Interview with Marina, vintage store owner
Marina is the owner of MarinaDeProvence, formerly AuGrenierDeCerise which you may have seen on the blog last year, an online vintage store based in the South of France. I’ve grown fond of her since our collab so it only made sense to have her as my first guest for the small business owner interviews.
Hi Marina! First of all, thank you for taking part in this little experiment. I have already introduced you on the blog but could you please tell us a bit more about yourself, your path and what makes your heart sing? You launched your online vintage store. How was this idea born?
I have always loved searching through my grandmothers’ closets and try on clothes that were too big for me or borrow patent handbags from them. That’s how an oversized dark grey velvet sweater (that belonged to my grandmother when she was young) became my favourite garment when I was 15. That was in Russia. Years later, in France, I enjoyed going to second-hand stores in Paris, but I thought the price tags were horribly expensive. Besides, I always continued dressing with second-hand clothes as a large part of my wardrobe; clothes I got here and there. And I would give the ones I wasn’t wearing anymore to other people. All this was… how to say… subconscious. I wasn’t thinking “oh yes, I would like to grow it or do this and that”, no. It’s when I arrived in the Var department, 5 years ago, after quitting my job at Air France, feeling a big void inside of me, that I discovered the many flea markets here in the South. I had a thing or two to sell so I gave it a shot. A friend of mine introduced me to small local nonprofits (not Emmaüs – I don’t know them too well) that employ people in professional reintegration programs through second hand clothing. Their workshops are open to the public and you can purchase directly from them. Through them, I started to find great pieces and sold them on flea markets. After a few months, someone told me about Etsy – an American platform dedicated to vintage and handmade goods. So I said to myself “why not?”. Let’s try!
I love your finds! Is there any you are particularly proud of?
Yes, my most beautiful finds were a vintage 1959 Hermès scarf I bought at a yard sale in my village for 2 euros, a vintage croc embossed faux-leather coat by Weill (like your red blazer!) at a flea market in Hyères for 10 euros, also 2 vintage hand embroidered white provencale blouses from the 20’s-30’s for 5 euros each and a 1980’s “les Fonds Marins” silk and cashmere sweater by Hermès with gorgeous fish on it. There’s been plenty more…
What do you like the most in what you do?
Finding THE piece of clothing and finding it. Staging it. Taking pictures. I have a good DSLR camera and use the manual settings. In 2013/2014, back in Paris, I took photography classes at the EFFET audiovisual school. As a result, taking pictures for my website was something familiar from the beginning But what I didn’t know when I got started with my store was that selling clothes from a photograph is a job in itself. I can’t count how many times I had to do it over, retry and change everything… and it continues: I constantly review my way of doing things, and not just with photography, also with the styling, the presentation, the choice of garments, it’s always in motion.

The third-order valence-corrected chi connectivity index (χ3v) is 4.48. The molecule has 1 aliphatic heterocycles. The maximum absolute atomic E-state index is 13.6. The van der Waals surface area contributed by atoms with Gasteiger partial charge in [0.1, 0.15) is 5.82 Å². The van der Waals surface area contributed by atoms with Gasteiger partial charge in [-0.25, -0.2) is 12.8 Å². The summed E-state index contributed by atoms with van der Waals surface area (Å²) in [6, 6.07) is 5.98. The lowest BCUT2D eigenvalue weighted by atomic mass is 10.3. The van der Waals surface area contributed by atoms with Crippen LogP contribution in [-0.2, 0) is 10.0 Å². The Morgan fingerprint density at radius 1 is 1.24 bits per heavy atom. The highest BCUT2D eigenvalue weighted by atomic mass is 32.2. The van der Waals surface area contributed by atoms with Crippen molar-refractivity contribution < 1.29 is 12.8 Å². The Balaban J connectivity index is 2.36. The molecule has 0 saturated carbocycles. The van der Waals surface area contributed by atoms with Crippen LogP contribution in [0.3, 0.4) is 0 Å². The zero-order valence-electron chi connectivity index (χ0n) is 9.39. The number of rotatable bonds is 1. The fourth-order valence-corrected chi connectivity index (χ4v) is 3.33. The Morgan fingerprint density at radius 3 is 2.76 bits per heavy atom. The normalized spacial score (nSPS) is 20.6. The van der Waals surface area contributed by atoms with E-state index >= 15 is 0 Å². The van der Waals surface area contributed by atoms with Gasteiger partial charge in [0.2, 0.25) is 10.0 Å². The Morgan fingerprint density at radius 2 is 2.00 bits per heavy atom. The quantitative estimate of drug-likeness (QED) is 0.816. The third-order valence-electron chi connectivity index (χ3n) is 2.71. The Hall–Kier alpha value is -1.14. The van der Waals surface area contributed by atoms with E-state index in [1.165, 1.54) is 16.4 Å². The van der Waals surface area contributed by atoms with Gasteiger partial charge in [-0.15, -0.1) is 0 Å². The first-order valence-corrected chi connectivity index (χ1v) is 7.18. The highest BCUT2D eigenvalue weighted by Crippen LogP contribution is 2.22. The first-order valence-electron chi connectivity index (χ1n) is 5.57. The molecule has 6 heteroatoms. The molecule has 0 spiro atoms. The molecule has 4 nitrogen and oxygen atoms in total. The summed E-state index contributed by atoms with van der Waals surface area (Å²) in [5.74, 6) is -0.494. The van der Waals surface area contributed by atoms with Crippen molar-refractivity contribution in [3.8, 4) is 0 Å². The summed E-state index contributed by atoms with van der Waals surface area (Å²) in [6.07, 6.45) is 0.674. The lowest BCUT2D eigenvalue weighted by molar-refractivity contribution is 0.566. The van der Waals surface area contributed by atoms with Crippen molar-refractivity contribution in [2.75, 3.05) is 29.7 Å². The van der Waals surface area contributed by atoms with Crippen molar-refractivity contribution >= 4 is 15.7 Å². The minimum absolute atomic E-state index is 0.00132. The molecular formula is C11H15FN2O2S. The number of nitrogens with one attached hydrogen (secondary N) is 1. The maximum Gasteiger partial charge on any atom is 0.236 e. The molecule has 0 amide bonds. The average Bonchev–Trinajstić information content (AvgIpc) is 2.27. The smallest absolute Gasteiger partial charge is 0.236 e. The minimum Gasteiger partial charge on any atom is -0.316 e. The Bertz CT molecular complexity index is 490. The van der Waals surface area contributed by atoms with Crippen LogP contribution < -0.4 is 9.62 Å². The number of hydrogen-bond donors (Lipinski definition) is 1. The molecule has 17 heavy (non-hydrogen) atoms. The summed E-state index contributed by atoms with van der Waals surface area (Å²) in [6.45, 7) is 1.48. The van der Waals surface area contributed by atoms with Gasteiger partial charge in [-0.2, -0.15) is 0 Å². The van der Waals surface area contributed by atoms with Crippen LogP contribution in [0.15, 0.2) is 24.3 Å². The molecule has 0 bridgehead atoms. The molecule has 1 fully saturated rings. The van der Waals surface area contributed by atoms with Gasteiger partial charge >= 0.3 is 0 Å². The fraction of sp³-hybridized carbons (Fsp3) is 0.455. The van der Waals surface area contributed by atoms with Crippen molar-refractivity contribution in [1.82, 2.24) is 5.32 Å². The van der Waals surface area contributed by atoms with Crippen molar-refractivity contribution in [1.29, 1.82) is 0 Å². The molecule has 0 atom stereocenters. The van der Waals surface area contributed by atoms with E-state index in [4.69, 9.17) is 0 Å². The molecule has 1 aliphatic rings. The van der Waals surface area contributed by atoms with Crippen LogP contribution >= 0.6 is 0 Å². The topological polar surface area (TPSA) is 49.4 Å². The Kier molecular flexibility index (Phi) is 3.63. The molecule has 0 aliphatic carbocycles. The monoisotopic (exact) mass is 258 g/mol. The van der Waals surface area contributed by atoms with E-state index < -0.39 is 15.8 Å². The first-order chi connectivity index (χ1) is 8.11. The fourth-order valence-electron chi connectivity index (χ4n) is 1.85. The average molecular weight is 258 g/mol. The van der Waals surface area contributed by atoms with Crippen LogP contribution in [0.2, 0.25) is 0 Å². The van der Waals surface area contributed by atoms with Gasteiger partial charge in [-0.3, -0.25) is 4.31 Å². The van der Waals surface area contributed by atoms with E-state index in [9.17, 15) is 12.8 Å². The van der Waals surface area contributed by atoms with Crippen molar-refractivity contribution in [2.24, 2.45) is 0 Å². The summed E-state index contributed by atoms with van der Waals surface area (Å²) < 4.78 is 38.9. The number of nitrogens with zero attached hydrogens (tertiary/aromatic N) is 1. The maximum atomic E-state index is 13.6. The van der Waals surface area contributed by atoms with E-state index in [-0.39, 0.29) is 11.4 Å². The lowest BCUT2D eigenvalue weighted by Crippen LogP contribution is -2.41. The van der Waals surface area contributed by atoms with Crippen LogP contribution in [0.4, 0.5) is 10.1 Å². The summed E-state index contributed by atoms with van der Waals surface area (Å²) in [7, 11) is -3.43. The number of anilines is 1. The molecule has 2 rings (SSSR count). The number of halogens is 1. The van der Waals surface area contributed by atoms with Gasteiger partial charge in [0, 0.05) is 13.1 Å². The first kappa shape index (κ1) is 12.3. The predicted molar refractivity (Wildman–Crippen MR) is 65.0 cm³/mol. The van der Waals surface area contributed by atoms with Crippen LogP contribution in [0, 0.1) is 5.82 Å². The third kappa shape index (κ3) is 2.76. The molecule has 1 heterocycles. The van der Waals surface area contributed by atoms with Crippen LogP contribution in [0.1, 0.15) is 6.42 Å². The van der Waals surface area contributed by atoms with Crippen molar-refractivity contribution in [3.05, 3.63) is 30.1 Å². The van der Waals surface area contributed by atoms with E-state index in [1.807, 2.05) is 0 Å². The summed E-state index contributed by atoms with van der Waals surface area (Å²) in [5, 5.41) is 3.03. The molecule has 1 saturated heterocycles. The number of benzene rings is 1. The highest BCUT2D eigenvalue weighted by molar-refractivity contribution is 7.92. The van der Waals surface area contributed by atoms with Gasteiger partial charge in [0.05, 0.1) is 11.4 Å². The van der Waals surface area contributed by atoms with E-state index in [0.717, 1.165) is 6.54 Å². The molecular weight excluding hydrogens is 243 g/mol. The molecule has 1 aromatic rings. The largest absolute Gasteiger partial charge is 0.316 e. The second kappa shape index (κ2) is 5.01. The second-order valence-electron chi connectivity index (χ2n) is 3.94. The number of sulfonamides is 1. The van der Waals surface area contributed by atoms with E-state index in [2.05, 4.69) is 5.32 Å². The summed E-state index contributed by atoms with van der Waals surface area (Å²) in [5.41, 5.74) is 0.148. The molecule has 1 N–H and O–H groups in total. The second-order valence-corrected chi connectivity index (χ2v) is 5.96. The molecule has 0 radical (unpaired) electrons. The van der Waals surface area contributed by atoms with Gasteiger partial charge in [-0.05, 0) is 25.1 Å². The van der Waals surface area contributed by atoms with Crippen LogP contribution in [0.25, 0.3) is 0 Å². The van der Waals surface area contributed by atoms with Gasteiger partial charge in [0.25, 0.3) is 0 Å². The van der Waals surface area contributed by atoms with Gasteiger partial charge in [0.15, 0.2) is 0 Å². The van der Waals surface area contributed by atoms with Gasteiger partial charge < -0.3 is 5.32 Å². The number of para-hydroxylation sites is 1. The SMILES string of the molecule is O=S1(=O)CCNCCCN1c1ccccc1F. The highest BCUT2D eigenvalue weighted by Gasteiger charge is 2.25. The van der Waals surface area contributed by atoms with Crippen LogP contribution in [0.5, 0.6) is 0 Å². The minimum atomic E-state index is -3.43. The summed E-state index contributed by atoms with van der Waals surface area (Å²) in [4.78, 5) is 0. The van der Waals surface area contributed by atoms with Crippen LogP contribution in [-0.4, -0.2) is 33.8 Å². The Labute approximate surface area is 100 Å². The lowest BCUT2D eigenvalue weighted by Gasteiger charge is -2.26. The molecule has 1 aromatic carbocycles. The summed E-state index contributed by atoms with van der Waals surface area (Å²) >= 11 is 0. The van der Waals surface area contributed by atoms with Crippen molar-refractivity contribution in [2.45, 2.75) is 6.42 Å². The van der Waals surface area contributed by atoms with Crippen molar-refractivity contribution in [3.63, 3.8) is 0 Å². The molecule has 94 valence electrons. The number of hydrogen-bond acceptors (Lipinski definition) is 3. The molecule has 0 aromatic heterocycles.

How about what you like less or find the hardest in your work?
The hardest for me is to be careful with quality: I force myself to check multiple times if the garment is in condition good enough to be uploaded. If I take this step too lightly, I miss defects. And I am someone who takes my time (taurus), in what I do and what I learn, I need time to master something. I like things to be done right, so it takes time and I make mistakes and start over.
In the current environment, we see that more and more people turn to conscious consuming. Vintage and second-hand clothes offer a very interesting alternative. Do you notice it in your daily work activities?
Yes, I see it especially at an international level because my customers come from all around the world. It really is a global alternative movement and I like it a lot. The fact that a girl who lives in a remote spot in the USA, where there might not even be clothing stores except maybe sportswear, can buy from my store, something she could never have found without the internet, is a joy.
If you had one piece of advice to give to all those who would like to become self-employed, what would it be?
Persevere. Question yourself all the time. Calculate yours costs and earnings well. Persevere again. Try again. Continue where others have given up.
And finally, if your wildest dreams could come true, what would your goal be for the upcoming years?
Buying our own house. Becoming a real pro at what I do. Organize events and workshops for women in that house of ours where sustainable fashion, photography, gardening, art and cooking can meet.
Anything to close this interview?
I would like to add that I’m a buddhist practitioner and that this daily practice since years supports me, helps me move forward and guides me in the choices I make. And there is my Jean-Louis (5 years together and 2 years married in April) who supports me unconditionally and kindly looks upon what I do. It’s also thanks to him I was able to take the time to grow my business and for that, I would like to thank him.